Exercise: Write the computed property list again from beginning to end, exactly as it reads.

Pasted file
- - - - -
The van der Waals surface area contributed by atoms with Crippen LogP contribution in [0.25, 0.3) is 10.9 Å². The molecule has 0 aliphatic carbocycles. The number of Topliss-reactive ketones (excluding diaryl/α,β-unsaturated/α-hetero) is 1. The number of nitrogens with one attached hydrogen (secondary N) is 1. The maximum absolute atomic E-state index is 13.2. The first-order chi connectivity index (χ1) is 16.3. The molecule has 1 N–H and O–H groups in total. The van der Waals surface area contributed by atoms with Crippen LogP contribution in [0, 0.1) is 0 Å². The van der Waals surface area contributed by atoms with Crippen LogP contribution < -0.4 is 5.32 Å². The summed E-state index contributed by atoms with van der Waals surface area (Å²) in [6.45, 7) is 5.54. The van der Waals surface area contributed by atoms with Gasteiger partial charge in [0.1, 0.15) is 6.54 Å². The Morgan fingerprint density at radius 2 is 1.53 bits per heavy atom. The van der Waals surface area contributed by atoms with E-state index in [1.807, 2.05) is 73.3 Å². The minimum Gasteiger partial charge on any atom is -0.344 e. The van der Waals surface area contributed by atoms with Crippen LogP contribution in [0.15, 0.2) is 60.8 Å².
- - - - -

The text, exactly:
The van der Waals surface area contributed by atoms with Crippen LogP contribution in [0.25, 0.3) is 10.9 Å². The molecule has 0 aliphatic carbocycles. The number of Topliss-reactive ketones (excluding diaryl/α,β-unsaturated/α-hetero) is 1. The number of nitrogens with one attached hydrogen (secondary N) is 1. The maximum absolute atomic E-state index is 13.2. The first-order chi connectivity index (χ1) is 16.3. The molecule has 1 N–H and O–H groups in total. The van der Waals surface area contributed by atoms with Crippen LogP contribution in [0, 0.1) is 0 Å². The van der Waals surface area contributed by atoms with Crippen LogP contribution < -0.4 is 5.32 Å². The summed E-state index contributed by atoms with van der Waals surface area (Å²) in [6.45, 7) is 5.54. The van der Waals surface area contributed by atoms with Gasteiger partial charge in [0.1, 0.15) is 6.54 Å². The Morgan fingerprint density at radius 2 is 1.53 bits per heavy atom. The van der Waals surface area contributed by atoms with E-state index in [1.807, 2.05) is 73.3 Å². The minimum Gasteiger partial charge on any atom is -0.344 e. The van der Waals surface area contributed by atoms with Crippen LogP contribution in [0.15, 0.2) is 60.8 Å².